Lace ‘em up and hit the ice.
Fresh air, stress relief and exercise are key during these trying times of COVID and avid skaters can still find a patch to slide around on.
From bone to steel, people have been hitting the ice for thousands of years.
One theory has it that Finnish people created the first skates out of animal bones around 5,000 years ago to conserve energy while hunting.
Nowadays, people aren’t hunting while skating; they are seeking that elusive feeling of freedom while on their blades.
Halcyon and her friend, Alyssa, found that feeling while using Centennial Park Community Ice Rink on Lakeshore Drive this week, one of only two city rinks (except for city-enabled volunteer rinks) the also includes Circle at the Centre at Barrie City Hall.
“The view of the water (and Kempenfelt Bay) and everything is amazing,” Halcyon tells BarrieToday. “It’s a great environment and the people are really nice
“We’re here quite a bit. It’s not really busy because they only allow 15 people on the ice at once.”
Fresh air is key and the rink is the place to get it, she says, adding skaters she’s seen have been following proper protocols.
“I think it’s pretty good. Skating gets people outside, especially during the whole pandemic and everything. Everybody has a mask and it’s a good way of keeping active."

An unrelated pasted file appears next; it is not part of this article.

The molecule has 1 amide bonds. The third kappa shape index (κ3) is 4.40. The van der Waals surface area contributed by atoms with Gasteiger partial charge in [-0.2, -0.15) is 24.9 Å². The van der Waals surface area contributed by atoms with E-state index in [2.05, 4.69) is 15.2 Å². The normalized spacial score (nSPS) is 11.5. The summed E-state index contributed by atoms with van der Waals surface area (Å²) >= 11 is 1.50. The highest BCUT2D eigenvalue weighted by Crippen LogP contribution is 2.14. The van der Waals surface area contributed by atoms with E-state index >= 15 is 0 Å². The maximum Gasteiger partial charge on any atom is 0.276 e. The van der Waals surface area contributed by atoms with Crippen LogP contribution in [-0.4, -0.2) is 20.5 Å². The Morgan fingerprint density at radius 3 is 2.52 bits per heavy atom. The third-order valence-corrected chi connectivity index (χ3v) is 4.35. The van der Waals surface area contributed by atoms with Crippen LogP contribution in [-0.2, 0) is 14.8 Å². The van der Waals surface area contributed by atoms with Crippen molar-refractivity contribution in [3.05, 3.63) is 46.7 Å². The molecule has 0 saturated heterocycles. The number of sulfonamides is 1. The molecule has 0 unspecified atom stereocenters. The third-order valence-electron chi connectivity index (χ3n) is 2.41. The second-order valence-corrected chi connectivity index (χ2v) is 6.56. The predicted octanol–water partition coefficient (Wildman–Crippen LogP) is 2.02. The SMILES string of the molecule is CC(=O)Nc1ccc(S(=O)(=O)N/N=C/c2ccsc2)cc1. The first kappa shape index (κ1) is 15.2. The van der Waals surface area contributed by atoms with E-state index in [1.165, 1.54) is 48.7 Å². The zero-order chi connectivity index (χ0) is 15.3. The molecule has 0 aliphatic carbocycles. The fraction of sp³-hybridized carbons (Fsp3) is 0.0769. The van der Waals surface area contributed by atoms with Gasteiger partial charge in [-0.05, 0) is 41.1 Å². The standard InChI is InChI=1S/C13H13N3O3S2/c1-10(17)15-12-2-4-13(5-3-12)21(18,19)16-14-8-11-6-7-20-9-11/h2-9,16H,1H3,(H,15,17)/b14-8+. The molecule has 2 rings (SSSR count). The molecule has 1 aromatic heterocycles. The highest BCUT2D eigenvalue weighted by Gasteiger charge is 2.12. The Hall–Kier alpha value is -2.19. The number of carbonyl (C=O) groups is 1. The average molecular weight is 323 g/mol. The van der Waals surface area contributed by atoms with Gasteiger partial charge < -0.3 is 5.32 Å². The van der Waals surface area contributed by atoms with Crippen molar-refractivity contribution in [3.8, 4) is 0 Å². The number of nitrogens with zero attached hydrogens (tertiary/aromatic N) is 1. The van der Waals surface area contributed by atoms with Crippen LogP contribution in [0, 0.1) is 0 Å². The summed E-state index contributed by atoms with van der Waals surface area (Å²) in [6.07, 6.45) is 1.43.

Former Barrie mayor Janice Laking, who is now 90 years old, has fond memories of skating outdoors.
Growing up, she had the good fortune of being able to use someone’s backyard rink, which was a busy spot for the neighbourhood kids.
“It was very popular. It was party time,” she says with a laugh. “That’s where you met your friends after school and particularly after supper. After dinner, you usually skated for an hour and then went to bed.
"We skated at night during the week and on the weekends we skated in the daytime.”
And when the time of year was right — when Mother Nature co-operated a bit more than she seems to now — Kempenfelt Bay beckoned.
“The main thing that we were anxious for was the bay to freeze over. Then we always had a rink down in front of the Barrie train station, near what is now Memorial Square,” Laking says. “That was the thing to do. You all went out and met your friends, skated, found your girlfriends or found your boyfriends.”
But now, with a changing climate, lake ice is more unpredictable than ever and skating is not encouraged. As police and firefighters say, ’No ice is safe ice'.
But there are other options.
“Barrie has a number of volunteer-run outdoor ice rinks (maximum 10 skater), located in parks around the city,” says city spokesperson Scott Lamantia. “Volunteers must sign a maintenance agreement and submit it to the city each year.
“Volunteers commit to maintaining the ice surface by scraping and flooding, and must allow all members of the community free and unlimited access to the rink.”
The city helps build the base for the rink at the start of each season, provides ice rink equipment (water hoses, nozzle and tap connections), clears snow from the ice on weekdays, and inspects rink locations twice a week.
“It is very clear that, despite COVID-19, City of Barrie residents show that they are community-oriented and passionate about building ice rinks for everyone to enjoy,” says Dave Friary, the city’s director of operations.
A list of potential volunteer rinks is available on the city’s website, but not all of those rinks are necessarily open at any given time, Lamantia says, so a quick driveway would be in order.